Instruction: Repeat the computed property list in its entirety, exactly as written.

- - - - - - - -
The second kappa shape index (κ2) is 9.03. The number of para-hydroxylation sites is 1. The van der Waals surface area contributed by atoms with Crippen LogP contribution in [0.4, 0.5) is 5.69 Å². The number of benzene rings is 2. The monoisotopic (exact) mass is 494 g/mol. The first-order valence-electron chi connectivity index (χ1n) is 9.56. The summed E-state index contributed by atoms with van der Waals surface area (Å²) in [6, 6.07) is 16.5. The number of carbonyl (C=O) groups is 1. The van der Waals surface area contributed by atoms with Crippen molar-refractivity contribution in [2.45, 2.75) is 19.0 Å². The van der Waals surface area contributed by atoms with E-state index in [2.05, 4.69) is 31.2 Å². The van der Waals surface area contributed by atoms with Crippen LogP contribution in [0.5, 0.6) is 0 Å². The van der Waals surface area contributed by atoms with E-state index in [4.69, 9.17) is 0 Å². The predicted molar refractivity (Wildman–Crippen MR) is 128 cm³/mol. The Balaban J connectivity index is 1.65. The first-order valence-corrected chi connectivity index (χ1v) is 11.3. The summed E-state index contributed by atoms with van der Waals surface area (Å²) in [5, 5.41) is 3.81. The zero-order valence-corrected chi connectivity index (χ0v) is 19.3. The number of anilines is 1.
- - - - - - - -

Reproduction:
The second kappa shape index (κ2) is 9.03. The number of para-hydroxylation sites is 1. The van der Waals surface area contributed by atoms with Crippen LogP contribution in [0.4, 0.5) is 5.69 Å². The number of benzene rings is 2. The monoisotopic (exact) mass is 494 g/mol. The first-order valence-electron chi connectivity index (χ1n) is 9.56. The summed E-state index contributed by atoms with van der Waals surface area (Å²) in [6, 6.07) is 16.5. The number of carbonyl (C=O) groups is 1. The van der Waals surface area contributed by atoms with Crippen molar-refractivity contribution in [2.45, 2.75) is 19.0 Å². The van der Waals surface area contributed by atoms with E-state index in [2.05, 4.69) is 31.2 Å². The van der Waals surface area contributed by atoms with Crippen LogP contribution in [0.5, 0.6) is 0 Å². The van der Waals surface area contributed by atoms with E-state index in [4.69, 9.17) is 0 Å². The predicted molar refractivity (Wildman–Crippen MR) is 128 cm³/mol. The Balaban J connectivity index is 1.65. The first-order valence-corrected chi connectivity index (χ1v) is 11.3. The summed E-state index contributed by atoms with van der Waals surface area (Å²) in [5, 5.41) is 3.81. The zero-order valence-corrected chi connectivity index (χ0v) is 19.3. The number of anilines is 1.